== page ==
A court date is set and the judge will decide whether to grant the variation. 

What Factors Will Influence The Decision?

When deciding whether to approve a bail variation, the court must use the same principles when making the initial bail decision. They must establish whether the changes are necessary and reasonable, and ensure that the applicant will comply with the conditions, these factors must be considered carefully. The accused person must satisfy the show cause requirements and pass the unacceptable risk test.

A court must consider whether a bail variation may impact the following risks :

Fear of the accused person becoming a flight risk, leaving the immediate area before their court appearance date.

The risk of placing the accused person in society, with an increased likelihood of committing a serious offence.

Endangering the safety of the community or victims of the accused person.

Place the accused person in an environment where they may be tempted to interfere with witnesses or evidence. 

Summary

As circumstances change, the bail conditions may become unnecessary or difficult to comply with. A bail variation is a change of the bail conditions.

The Bail Act allows courts to vary or change bail conditions. An authorised justice will decide the outcome. This may be a local court registrar, an officer or other authorised justices.

When bail is granted, the conditions are specific to the accused person’s circumstances and offence. Several different types of bail variations can be made, including curfew conditions, resident conditions, enforcement conditions or changes to association conditions with certain people. To change bail conditions, the accused person must file a formal application with the local court.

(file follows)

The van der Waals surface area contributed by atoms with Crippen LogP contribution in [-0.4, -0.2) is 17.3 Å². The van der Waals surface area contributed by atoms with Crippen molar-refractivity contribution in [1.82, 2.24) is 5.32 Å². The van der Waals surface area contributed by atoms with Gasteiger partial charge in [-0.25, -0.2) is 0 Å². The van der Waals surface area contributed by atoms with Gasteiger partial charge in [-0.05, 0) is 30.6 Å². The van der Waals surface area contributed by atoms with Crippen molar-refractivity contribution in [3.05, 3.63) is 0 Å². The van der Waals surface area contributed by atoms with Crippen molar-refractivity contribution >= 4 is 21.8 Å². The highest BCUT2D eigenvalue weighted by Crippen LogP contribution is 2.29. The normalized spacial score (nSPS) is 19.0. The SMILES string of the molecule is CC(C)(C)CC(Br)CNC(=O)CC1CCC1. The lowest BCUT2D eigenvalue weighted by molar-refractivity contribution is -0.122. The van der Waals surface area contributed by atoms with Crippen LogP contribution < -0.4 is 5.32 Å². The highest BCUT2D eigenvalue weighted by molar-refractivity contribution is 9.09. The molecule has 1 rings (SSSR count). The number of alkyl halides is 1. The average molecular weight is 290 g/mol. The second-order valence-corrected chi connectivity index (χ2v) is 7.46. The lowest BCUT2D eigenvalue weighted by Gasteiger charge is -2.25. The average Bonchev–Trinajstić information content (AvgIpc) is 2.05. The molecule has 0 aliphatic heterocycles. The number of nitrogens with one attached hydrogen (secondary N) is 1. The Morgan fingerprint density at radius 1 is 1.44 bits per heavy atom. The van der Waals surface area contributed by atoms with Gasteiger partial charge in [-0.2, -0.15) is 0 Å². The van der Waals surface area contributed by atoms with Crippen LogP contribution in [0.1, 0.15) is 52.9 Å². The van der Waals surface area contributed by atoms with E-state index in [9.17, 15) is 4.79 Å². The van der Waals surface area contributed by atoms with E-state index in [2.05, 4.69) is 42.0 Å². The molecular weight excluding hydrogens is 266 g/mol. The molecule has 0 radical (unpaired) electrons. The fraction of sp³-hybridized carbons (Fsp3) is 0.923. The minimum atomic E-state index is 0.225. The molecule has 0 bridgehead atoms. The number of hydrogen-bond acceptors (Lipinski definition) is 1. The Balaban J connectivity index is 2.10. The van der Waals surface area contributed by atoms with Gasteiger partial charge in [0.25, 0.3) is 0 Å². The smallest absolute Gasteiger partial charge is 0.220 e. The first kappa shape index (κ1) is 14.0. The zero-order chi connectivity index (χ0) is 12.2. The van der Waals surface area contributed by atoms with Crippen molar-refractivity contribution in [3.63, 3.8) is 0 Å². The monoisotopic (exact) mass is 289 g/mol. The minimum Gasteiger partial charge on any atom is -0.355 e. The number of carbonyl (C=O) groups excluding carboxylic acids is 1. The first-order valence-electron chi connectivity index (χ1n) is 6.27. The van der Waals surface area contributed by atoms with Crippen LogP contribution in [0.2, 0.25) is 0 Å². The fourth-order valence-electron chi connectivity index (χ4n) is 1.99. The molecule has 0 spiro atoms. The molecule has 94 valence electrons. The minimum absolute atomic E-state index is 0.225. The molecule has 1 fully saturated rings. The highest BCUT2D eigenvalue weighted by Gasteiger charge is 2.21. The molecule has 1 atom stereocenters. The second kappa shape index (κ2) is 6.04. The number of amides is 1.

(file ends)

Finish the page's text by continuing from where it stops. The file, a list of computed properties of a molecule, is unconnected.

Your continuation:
When deciding whether to approve a bail variation, the court must use the same principles when making the initial bail decision. Establishing whether the changes are necessary and reasonable, and ensuring that the applicant will comply with the conditions must be carefully considered. A court must consider whether a bail variation may impact any risks, such as flight or safety of the community,

Bail variations must be approved by the prosecution and the court. Once the application is filed it will take at least three working days for a variation to be approved. 

FAQs

How Do I Apply To Vary Bail In NSW?

To change bail conditions, an accused person must file a formal application with the local court. A lawyer can also complete the required paperwork and apply to the police or the court. The court will require three working days’ notice before they can list the matter.

How Many Times Can You Apply For Bail Australia?

In Australia, a bail application can only be made to the same court once, unless the person satisfies one of the required conditions, such as changes to the legal representation, circumstances or new information has become available.

What Is Section 74 Of The Bail Act?

When bail has been refused, section 74 of the Bail Act allows an accused person to make a release application, only if circumstances have changed. Such as new legal representation or new material information available.